wherein the annular end section of the force-input section covering the resilient member, the first engaging section and the second engaging section.
2. The stabilizing mechanism for output torque of the transmission member as claimed in claim 1, wherein the force-input section substantially has a form of cylindrical shaft.
3. The stabilizing mechanism for output torque of the transmission member as claimed in claim 2, wherein the force-output section substantially has a form of cylindrical shaft, the force-input section and the force-output section being coaxially arranged, one end of the force-input section being opposite to one end of the force-output section, the force-output section being axially movable relative to the force-input section.
4. The stabilizing mechanism for output torque of the transmission member as claimed in claim 1, wherein each of the first engaging section and the second engaging section is composed of multiple ratchets arranged at intervals, each ratchet of the second engaging section being inserted between two adjacent ratchets of the first engaging section;
wherein the resilient member preventing the multiple ratchets of the first engaging section from rotating past the multiple ratchets of the second engaging section.
5. The stabilizing mechanism for output torque of the transmission member as claimed in claim 4, wherein each ratchet has at least one inclined tooth face on one side, the inclined tooth faces of the ratchets of the second engaging section respectively abutting against the inclined tooth faces of the corresponding ratchets of the first engaging section.
6. The stabilizing mechanism for output torque of the transmission member as claimed in claim 1, wherein the resilient member having a first end pressing against the bottom end surface of the outer cap body and a second end pressing against a seat of the engaging member, the seat is located between the inner chuck column and the second engaging section of the engaging member, one end of the annular end section being fixedly connected with one end of the outer cap body, the annular end section being spaced from the force-input section by a predetermined distance and separated from the seat, the resilient member further including a resilient section positioned between the seat and the bottom end surface of the outer cap body, the resilient section serving to provide resilient force which is transmitted from the seat through the force-output section to the engaging member, the resilient section having a compressible distance shorter than the engagement depth of the first engaging section and the second engaging section.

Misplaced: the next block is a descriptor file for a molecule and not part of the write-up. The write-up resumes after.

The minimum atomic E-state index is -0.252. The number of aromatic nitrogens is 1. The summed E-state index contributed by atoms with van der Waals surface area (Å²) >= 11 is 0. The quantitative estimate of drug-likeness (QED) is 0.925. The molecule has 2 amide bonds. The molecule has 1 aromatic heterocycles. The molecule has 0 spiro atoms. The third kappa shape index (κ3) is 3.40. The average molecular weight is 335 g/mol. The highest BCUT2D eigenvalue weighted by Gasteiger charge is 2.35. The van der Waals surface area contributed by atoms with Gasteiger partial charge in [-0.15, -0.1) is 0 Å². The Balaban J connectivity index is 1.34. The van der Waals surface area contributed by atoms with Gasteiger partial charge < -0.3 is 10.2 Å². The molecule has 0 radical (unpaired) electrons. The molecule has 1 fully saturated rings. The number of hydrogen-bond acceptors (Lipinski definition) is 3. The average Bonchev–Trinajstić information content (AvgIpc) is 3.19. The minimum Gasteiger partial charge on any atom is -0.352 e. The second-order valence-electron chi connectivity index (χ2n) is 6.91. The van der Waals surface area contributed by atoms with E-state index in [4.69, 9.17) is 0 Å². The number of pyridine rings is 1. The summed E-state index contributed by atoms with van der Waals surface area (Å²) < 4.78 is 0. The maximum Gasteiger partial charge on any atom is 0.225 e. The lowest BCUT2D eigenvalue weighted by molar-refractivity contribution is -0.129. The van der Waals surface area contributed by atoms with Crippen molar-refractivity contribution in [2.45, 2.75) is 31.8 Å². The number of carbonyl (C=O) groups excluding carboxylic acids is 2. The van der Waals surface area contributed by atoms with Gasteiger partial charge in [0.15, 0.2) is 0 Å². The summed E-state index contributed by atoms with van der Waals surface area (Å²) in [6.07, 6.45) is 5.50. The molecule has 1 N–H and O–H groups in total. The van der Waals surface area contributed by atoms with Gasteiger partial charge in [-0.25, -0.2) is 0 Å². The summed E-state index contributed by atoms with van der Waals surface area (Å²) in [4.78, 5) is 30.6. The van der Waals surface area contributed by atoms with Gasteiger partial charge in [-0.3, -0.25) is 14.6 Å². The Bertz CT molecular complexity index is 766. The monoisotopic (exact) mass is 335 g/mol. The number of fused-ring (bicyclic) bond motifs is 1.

7. The stabilizing mechanism for output torque of the transmission member as claimed in claim 6, wherein a first annular groove is formed around an interior periphery of an interior wall of the annular end section and a second annular groove is formed around an exterior periphery of the force-input section, the first annular groove and the second annular groove having a same curvature center and being positioned opposite to each other, a plurality of balls being rollably held in the first annular groove and the second annular groove.
Description
BACKGROUND OF THE INVENTION

The present invention is related to a transmission technique of tools, and more particularly to a stabilizing mechanism for output torque of a transmission member.